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Fidelity Report Warns Young Investors Have Stunningly Unrealistic Return Expectations

By Thomas Coyle October 17, 2017

Well-off younger investors have outsized expectations for financial returns, a state of affairs that could pose client-relationship problems for financial advisors down the road.

Millionaires in Generations X and Y — between ages 21 and 51 — expect yearly investment returns of 16%, Fidelity Investments says in its 2017 Millionaire Outlook study. That’s opposed to annual return expectations of 7% among baby boomers.

Older investors’ hopes are broadly in keeping with historical results from the S&P 500, after inflation. But even those data are goosed by dividends and subject to an avalanche of variables, making it tough to predict outcomes for generations at a time.

In fact, David Canter, head of Fidelity’s RIA-support business, says historically bullish returns on the S&P 500 since 2009 amount to annual gains of 12.6%, “well short of what young millionaires want” from their securities going forward.

The high return expectations of young millionaires caught researchers at Fidelity off guard.

“We were surprised by 16% — especially from a cohort we thought was conservative” because many of them came of age in the financial crisis of nearly a decade ago, says Canter.

Any client — no matter how young or old — who tells Frisco, Texas-based advisor Ryan Fuchs of Ifrah Financial Services that he expects yearly returns of 16% is in for a serious chat about risk.

“To get a consistent, annualized return of 16% you would have to be taking an excessive amount of risk,” says Fuchs, who manages about $80 million at Ifrah, which is based in Little Rock, Ark. In practice, this means straying out of registered investments and making imprudent allocations across the board. And that may be to no avail, Fuchs adds, since “there are no guarantees in investing.”

Though a return expectation of 16% strikes Geoff Owen of GreerWalker Wealth Management in Charlotte, N.C., as a bit of a fever dream, he says over-hopeful clients can be brought to earth with “tutelage about market history, time-period comparisons, [and] assumption of risk across different asset classes.”

David Canter

Adds Owen, whose employer manages about $400 million: “I suspect the conversation would need to go a level deeper too.” Specifically, he thinks anyone harboring extreme return cravings needs to think about “concentration of stock issues.” That’s a by-product of so many younger clients having done well piling into stocks like Amazon, Apple and Netflix.

“They need to realize the risk exposure of this also,” says Owen.

Brett Anderson of St. Croix Advisors in Hudson, Wisc., agrees talking things out can help.

“There are three kinds of investors,” says Anderson. “School bus” investors don’t like risk at all, while “Ferrari” investors have high risk tolerance and a good understanding of finance generally, he explains. Meanwhile, what he calls “minivan” investors go up the middle.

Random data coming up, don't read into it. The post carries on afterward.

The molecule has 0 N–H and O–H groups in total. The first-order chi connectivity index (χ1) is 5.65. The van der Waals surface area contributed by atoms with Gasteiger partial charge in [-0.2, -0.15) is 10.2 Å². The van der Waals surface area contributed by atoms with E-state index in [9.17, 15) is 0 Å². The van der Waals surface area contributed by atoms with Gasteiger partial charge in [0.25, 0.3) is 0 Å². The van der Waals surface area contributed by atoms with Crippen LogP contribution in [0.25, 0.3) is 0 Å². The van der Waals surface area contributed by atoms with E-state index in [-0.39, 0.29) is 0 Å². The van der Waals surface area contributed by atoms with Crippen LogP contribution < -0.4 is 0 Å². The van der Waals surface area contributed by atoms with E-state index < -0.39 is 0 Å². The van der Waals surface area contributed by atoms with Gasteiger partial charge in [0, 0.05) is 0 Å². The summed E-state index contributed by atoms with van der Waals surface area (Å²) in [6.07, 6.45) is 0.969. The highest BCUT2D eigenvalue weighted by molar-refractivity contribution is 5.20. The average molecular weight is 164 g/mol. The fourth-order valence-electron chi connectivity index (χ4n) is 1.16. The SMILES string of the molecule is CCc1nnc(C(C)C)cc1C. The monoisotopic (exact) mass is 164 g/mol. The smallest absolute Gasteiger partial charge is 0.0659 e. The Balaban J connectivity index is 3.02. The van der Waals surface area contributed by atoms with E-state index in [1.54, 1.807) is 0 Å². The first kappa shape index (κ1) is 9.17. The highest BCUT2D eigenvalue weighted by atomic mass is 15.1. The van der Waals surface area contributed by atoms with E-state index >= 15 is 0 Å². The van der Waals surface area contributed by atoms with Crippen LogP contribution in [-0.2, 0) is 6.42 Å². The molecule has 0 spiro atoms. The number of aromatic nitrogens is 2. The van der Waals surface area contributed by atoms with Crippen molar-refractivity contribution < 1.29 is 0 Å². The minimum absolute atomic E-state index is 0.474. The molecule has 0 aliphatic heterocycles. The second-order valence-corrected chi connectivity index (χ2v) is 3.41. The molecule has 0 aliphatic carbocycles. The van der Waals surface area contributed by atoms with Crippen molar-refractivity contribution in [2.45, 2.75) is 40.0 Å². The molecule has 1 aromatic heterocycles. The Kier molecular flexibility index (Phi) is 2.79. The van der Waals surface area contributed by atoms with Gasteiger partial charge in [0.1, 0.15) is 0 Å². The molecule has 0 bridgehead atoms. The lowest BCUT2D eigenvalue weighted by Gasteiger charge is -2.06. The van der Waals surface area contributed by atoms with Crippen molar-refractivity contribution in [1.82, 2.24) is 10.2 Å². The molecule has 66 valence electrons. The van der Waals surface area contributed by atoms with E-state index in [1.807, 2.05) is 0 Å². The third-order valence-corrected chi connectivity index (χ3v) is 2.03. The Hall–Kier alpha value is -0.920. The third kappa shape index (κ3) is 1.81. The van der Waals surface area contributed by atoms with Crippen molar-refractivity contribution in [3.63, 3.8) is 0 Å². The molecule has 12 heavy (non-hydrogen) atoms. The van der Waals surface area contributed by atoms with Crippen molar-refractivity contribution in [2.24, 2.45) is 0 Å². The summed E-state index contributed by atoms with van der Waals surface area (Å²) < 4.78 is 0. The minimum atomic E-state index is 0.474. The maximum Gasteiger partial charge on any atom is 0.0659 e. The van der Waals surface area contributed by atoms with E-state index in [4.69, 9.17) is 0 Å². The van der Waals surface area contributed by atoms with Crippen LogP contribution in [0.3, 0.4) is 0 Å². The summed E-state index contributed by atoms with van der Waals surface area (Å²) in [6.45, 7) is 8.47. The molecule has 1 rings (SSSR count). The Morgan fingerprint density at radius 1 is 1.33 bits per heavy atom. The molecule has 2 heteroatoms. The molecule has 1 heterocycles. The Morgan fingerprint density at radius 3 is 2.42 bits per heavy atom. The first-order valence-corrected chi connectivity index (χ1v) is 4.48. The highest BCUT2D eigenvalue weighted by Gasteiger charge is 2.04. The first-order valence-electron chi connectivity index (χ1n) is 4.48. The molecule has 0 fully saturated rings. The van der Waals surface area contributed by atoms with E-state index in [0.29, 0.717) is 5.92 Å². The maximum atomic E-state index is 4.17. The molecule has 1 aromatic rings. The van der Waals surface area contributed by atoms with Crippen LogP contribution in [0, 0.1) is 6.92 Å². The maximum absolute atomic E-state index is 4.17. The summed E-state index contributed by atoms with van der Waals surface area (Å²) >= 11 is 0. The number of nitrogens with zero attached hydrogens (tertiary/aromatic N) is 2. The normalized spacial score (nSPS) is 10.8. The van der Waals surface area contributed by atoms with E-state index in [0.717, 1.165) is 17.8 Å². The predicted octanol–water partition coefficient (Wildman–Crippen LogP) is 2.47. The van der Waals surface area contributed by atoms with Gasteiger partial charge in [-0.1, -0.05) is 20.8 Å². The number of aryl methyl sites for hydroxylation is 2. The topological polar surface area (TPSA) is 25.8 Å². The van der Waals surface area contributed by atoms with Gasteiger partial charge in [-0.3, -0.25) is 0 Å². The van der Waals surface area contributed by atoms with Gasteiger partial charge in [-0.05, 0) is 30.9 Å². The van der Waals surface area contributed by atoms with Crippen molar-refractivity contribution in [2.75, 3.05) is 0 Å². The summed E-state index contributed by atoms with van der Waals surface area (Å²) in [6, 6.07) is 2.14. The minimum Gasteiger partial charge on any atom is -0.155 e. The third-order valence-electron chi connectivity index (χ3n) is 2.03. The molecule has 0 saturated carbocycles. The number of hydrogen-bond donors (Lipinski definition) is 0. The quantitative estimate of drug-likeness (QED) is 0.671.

Trouble is, most investors think they’re Ferrari types, according to Anderson, whose firm charges clients by the hour. “Yet when you start talking about possible financial losses that investors can experience, they all seem to jump in the minivan.”

As a group, advisors seem to be in sync with Fuchs on the best corrective to Spanish-castle expectations. Daydreamers have to be shown “that if they will create a plan, stick to it, and have some reasonable expectations, they don’t need to get 16% annualized to get there,” the Texan says.

Fortunately, millionaires of Generations X and Y want help from financial professionals — especially around planning. To this point, the Fidelity report says 62% of the X and Y cohort “want their financial advisor to provide more comprehensive services.”

For Canter, this suggests an innate desire for input and advice that could counter preoccupations with unrealistic investment returns and open the young affluent to influences that could temper their outlandish expectations.

In another top-line finding about next-generation clients from Fidelity’s Millionaire Outlook report, 53% of investors under age 51 say they would ditch an advisor for not using technology enough and to their liking. Only 29% of boomers felt as strongly.

It’s also worth bearing in mind for hiring practices that younger millionaires are more likely to be female (44% of the X and Y set versus 32% of boomers) and non-white (17% versus 5%), according to Fidelity.

“Investors are getting younger and less male,” says Canter. “And that’s a trend that’s likely to continue through and beyond the tipping point” of 2030, when the X and Y Generations start controlling more private wealth than boomers.